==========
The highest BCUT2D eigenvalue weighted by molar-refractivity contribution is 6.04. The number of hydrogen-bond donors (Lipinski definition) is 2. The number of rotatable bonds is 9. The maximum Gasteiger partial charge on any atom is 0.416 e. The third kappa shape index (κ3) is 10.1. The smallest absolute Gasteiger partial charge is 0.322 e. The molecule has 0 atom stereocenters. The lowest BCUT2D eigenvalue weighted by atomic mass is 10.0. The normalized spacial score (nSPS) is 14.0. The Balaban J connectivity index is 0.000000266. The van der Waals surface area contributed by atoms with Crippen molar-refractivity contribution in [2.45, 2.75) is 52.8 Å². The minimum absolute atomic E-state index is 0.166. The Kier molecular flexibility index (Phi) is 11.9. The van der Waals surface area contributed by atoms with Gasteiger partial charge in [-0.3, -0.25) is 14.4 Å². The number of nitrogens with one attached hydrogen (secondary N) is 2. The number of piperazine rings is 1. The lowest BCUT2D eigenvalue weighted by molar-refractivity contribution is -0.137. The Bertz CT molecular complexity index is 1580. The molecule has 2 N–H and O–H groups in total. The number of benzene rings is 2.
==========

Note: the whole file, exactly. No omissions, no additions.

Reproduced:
The highest BCUT2D eigenvalue weighted by molar-refractivity contribution is 6.04. The number of hydrogen-bond donors (Lipinski definition) is 2. The number of rotatable bonds is 9. The maximum Gasteiger partial charge on any atom is 0.416 e. The third kappa shape index (κ3) is 10.1. The smallest absolute Gasteiger partial charge is 0.322 e. The molecule has 0 atom stereocenters. The lowest BCUT2D eigenvalue weighted by atomic mass is 10.0. The normalized spacial score (nSPS) is 14.0. The Balaban J connectivity index is 0.000000266. The van der Waals surface area contributed by atoms with Crippen molar-refractivity contribution in [2.45, 2.75) is 52.8 Å². The minimum absolute atomic E-state index is 0.166. The Kier molecular flexibility index (Phi) is 11.9. The van der Waals surface area contributed by atoms with Gasteiger partial charge in [-0.3, -0.25) is 14.4 Å². The number of nitrogens with one attached hydrogen (secondary N) is 2. The number of piperazine rings is 1. The lowest BCUT2D eigenvalue weighted by molar-refractivity contribution is -0.137. The Bertz CT molecular complexity index is 1580. The molecule has 2 N–H and O–H groups in total. The number of benzene rings is 2.